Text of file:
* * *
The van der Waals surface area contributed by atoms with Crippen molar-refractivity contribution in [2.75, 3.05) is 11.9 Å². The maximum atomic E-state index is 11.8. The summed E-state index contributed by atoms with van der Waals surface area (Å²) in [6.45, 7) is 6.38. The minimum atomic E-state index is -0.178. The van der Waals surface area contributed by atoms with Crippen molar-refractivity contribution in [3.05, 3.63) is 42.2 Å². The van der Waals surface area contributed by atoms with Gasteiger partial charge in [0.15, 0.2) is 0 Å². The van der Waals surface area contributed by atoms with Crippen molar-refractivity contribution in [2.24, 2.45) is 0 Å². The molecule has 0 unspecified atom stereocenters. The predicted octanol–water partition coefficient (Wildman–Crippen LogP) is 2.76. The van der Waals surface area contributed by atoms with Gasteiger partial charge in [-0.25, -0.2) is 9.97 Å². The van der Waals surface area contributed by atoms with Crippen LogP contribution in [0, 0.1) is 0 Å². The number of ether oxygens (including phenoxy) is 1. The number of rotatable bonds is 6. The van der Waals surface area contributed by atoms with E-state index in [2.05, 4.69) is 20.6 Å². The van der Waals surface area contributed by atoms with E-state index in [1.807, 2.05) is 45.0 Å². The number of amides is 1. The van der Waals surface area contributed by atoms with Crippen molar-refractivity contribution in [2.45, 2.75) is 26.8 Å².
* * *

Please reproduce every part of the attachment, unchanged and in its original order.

The van der Waals surface area contributed by atoms with Crippen molar-refractivity contribution in [2.75, 3.05) is 11.9 Å². The maximum atomic E-state index is 11.8. The summed E-state index contributed by atoms with van der Waals surface area (Å²) in [6.45, 7) is 6.38. The minimum atomic E-state index is -0.178. The van der Waals surface area contributed by atoms with Crippen molar-refractivity contribution in [3.05, 3.63) is 42.2 Å². The van der Waals surface area contributed by atoms with Gasteiger partial charge in [0.15, 0.2) is 0 Å². The van der Waals surface area contributed by atoms with Crippen molar-refractivity contribution in [2.24, 2.45) is 0 Å². The molecule has 0 unspecified atom stereocenters. The predicted octanol–water partition coefficient (Wildman–Crippen LogP) is 2.76. The van der Waals surface area contributed by atoms with Gasteiger partial charge in [-0.25, -0.2) is 9.97 Å². The van der Waals surface area contributed by atoms with Crippen LogP contribution in [0, 0.1) is 0 Å². The number of ether oxygens (including phenoxy) is 1. The number of rotatable bonds is 6. The van der Waals surface area contributed by atoms with E-state index in [2.05, 4.69) is 20.6 Å². The van der Waals surface area contributed by atoms with E-state index in [1.807, 2.05) is 45.0 Å². The number of amides is 1. The van der Waals surface area contributed by atoms with Crippen molar-refractivity contribution in [2.45, 2.75) is 26.8 Å².